News from ASCO: Could Some Patients Stop Taking Medication for CML?

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Topics include: Treatment and Understanding

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Jeffrey Lipton discusses news from ASCO 2012 about how Tasigna could bring faster and deeper responses, taking some newly diagnosed patients all the way to Complete Molecular Response (CMR) well within the first year of therapy. Dr. Lipton explains that the focus in Chronic Myelogenous Leukemia (CML) is moving away from simply keeping patients alive and toward the possibility of a cure and being able to discontinue treatment.

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Please remember the opinions expressed on Patient Power are not necessarily the views of our sponsors, partners or Patient Power. Our discussions are not a substitute for seeking medical advice or care from your own doctor.  Please have this discussion with your own doctor, that’s how you’ll get care that’s most appropriate for you.

In our continuing series on CML, we wanted to connect you with another expert, this time from Canada.  Dr. Jeffrey Lipton is the head of the CML program at the Princess Margaret Hospital in Toronto and the Ontario Cancer Institute.  Dr. Lipton, thank you so much for being with us. 

With ENEST-cmr we looked at patients who had not got the type of response, something called a Complete Molecular Remission, or CMR, that is necessary to be eligible for a trial in stopping treatment.  These are individuals who had had a partial response, something called a complete cytogenetic remission, and the goal was to see if we could move more patients into the CMR group and hence be eligible down the line for a stopping study.  So this was a randomized study of taking patients who had had a complete cytogenetic response and randomizing them either to stay on their Gleevec (imatinib) or to switch into a second-generation drug called Tasigna (nilotinib) and see if we could convert more of them to a better degree of response. 

We also know that people who do not have a complete molecular remission or near-complete molecular remission at the time when they do stop, their chances of recurrence of the disease is very high.  So you really have to get a minimal complete molecular response in order to be eligible.  So we hope we now have more patients who will be eligible for doing this under a study, not just off the cuff.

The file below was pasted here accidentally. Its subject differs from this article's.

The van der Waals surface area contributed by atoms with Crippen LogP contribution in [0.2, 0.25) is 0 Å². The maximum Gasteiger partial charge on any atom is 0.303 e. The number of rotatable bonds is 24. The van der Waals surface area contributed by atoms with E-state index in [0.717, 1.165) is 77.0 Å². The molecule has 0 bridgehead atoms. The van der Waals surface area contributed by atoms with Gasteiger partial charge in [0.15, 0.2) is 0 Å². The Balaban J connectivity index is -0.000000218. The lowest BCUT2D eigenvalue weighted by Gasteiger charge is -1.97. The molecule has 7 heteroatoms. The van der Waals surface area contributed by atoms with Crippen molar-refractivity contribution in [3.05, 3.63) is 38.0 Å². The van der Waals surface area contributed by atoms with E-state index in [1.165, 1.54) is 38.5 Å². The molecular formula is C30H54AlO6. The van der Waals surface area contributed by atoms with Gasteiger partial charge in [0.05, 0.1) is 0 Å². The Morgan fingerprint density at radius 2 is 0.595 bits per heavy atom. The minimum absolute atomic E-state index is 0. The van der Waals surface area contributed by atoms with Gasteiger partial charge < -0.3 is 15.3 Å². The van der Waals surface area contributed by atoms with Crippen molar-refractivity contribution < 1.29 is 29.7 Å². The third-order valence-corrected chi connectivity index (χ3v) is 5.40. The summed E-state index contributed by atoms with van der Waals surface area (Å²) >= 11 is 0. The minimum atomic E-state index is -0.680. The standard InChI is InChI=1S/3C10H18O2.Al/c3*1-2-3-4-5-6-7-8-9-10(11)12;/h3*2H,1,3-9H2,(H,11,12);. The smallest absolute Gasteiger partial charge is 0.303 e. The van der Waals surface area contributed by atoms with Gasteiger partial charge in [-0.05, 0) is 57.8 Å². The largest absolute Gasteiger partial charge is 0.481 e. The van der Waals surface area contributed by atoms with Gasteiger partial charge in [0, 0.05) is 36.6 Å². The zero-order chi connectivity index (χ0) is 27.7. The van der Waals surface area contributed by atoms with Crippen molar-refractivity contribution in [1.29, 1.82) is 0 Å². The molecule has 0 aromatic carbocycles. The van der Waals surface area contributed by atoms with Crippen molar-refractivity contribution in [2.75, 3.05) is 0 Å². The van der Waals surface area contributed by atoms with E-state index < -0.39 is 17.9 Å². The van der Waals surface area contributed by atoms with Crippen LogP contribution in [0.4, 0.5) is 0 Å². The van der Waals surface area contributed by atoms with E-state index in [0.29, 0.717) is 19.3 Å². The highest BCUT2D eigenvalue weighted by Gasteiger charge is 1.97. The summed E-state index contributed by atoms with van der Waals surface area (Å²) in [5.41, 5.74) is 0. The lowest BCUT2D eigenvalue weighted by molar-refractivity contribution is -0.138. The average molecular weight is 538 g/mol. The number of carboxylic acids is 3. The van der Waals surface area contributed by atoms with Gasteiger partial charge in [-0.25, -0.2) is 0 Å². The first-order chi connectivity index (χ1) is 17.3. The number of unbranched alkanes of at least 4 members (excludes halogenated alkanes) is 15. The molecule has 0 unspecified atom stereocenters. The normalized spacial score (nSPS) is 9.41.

Looking ahead though, and I know we’re talking about evidence-based medicine, do you have a gut feeling about where we may be headed?  You’ve been at this a long time.  Do you have a feeling that we really could be at a time where patients who have certain types of responses could be deemed cured? 

We know from the preliminary trials that have gone on around the world that if you’re a real good risk patient, perhaps 70 percent of these individuals may be able to stop, and at least with a couple of years of follow-up that they have not shown any evidence of the CML, even in the whole group overall this may be as much as a third of patients.  So I think that’s important for a number of different reasons, both the mental state of a patient, the well-being of a patient, things like patients being able to get on with normal aspects of their life, such as having children if they’re a woman.  I think that makes a big difference in the quality of life for patients. 

Thank you for joining us.  Remember, knowledge can be the best medicine of all. 

 

Please remember the opinions expressed on Patient Power are not necessarily the views of our sponsors, partners or Patient Power. Our discussions are not a substitute for seeking medical advice or care from your own doctor.  Please have this discussion with your own doctor, that’s how you’ll get care that’s most appropriate for you.

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